"A New York investor with a big stake in TheStreet.com
And so it began. What at first glance looks like a plain-as-day self-serving statement by a "big stake" holder in TheStreet.com sparked a 13% rise in the company's stock price during yesterday's aftermarket hours. But is this truly the "pump and dump" ploy so often seen on those boards? Let's turn to a more useful section of Yahoo!'s Finance site, its company pages, and try to work some comparisons between TheStreet.com and MarketWatch.
Right away, we see that MarketWatch is by far the more valuable piece of Internet real estate, sporting a market cap more than four times TheStreet.com's. There's clearly a perception on Wall Street, therefore, that its namesake is a less valuable piece of property than its watcher. The reason for that perception can be summed up in one word: margins. MarketWatch commands a gross margin nearly 1,600 basis points higher than TheStreet.com's. From that higher starting point, operating costs that chip away at TheStreet.com's profits until its operating and net profits plunge into the red stop short of unprofitability for MarketWatch. After all costs are deducted, MarketWatch still gets to keep a penny of profit for each dollar of revenue it brings in.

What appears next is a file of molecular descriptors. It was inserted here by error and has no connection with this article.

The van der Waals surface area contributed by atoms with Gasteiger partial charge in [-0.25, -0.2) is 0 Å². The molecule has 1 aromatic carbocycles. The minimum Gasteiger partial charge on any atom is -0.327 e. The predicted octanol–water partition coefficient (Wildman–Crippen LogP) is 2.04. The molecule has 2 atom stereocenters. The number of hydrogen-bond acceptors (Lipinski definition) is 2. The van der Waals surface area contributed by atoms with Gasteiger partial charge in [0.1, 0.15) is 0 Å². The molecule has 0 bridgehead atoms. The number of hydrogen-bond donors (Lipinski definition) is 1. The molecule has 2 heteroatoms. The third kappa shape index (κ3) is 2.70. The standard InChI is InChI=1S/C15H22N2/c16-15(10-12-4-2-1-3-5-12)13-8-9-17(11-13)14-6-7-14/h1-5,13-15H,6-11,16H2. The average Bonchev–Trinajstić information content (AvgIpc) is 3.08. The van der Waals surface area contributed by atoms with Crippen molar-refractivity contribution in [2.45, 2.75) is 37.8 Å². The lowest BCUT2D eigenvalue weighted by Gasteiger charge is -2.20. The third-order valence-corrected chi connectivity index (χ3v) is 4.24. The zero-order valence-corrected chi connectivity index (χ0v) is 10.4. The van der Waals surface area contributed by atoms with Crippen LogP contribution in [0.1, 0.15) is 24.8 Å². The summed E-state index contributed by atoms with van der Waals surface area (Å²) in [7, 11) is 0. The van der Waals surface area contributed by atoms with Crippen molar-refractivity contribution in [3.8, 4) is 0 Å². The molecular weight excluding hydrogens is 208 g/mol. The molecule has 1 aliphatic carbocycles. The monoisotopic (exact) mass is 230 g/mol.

Still, it doesn't therefore follow that TheStreet.com is a road to nowhere. When you look at the metric that Fools value most, free cash flow, things don't look so bad at TheStreet.com after all. For as long as it had been public, TheStreet.com had run net cash outflows. But in the first nine months of 2004 it reversed that trend, with the company actually generating more than $1.1 million of free cash flow. Annualize that number, and TheStreet.com is now on track to generate nearly $1.5 million in cash this year.
Don't get me wrong. Thomson
Read up on the MarketWatch deal that inspired thehype.com:
Fool contributor Rich Smith owns no shares in any of the companies mentioned in this article.